Shaving with the Security Razor is actually very similar to using a fat handled tech. The dimensions are virtually the same with the exception of the handle which is slightly lighter than the regular tech.
I found the Security razor to be very mild but extremely efficient. Shaving with the grain is effortless and requires little thought which is due to the design of the razor head with the larger gap and increased blade exposure. This is the reason why I love the Tech design. It has all the features of an aggressive razor with a mild touch.
Although the razor is efficient, the shave is a tad boring especially if you’re used to more modern razors. It’s a smooth shave, but requires very little thought. Changes in the blade angle or pressure doesn’t change the performance of the razor much, which makes it perfect for what it was designed to do. A consistent razor that was easy to use for all beard types in addition to being safe.
Replica Keys and Boxes
With popularity rising for Security Razors many have been obtaining razors without keys. Luckily there are several hacks online for opening and closing the razor without the original key and a few people making keys that are readily available.
This ebay seller out of France has created a key that gets the job done and is quite affordable at 13 Euros.
There are also some other hacks out there with people making their own makeshift keys such as the one in the picture below:
The folks at (Razor Emporium) who specializes in vintage Gillette sales and repair created a true to spec replica that looks and works just like the original. They even went as far as finding the company that produced the original chain out of Boston and have them specifically made for the handle as well offering a replica box and label. Retail for the key is $50 usd.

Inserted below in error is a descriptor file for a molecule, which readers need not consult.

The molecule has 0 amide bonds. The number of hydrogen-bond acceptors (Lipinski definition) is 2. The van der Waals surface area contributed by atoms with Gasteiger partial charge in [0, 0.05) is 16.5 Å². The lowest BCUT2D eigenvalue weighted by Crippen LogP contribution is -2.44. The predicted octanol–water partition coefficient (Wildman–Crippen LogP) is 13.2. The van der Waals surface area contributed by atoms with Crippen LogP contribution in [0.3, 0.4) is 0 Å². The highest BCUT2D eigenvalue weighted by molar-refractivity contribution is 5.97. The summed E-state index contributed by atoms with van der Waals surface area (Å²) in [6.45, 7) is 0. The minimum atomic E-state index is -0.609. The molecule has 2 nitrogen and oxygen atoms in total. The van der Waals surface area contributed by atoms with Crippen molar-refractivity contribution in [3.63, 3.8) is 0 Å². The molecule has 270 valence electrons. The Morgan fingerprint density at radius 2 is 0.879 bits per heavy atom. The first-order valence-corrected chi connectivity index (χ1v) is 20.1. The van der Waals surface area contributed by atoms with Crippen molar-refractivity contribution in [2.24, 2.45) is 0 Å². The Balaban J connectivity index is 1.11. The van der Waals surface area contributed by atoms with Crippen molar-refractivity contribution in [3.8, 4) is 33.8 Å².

The Security Razor performs well and is an interesting addition to any razor collection. If you happen to find one with the original key, you’re in luck.
If you’re looking to purchase one, expect to pay anywhere from $40-$80 for the razor and add another $50-$75 with the original key according to my research. I found the razor to deliver favorable results, but lacked excitement as the shaves are very consistent with any approach you take. Performance wise it’s great for the beginner and ok for the more advanced shaver.
It’s unknown how many Security Razors survived to the present day. Likely, many of these razors could have been tossed when no longer needed rather than saved. I would have to put this razor on the relatively rare side for that reason alone.
Special thanks to
Greg McCoy of P&G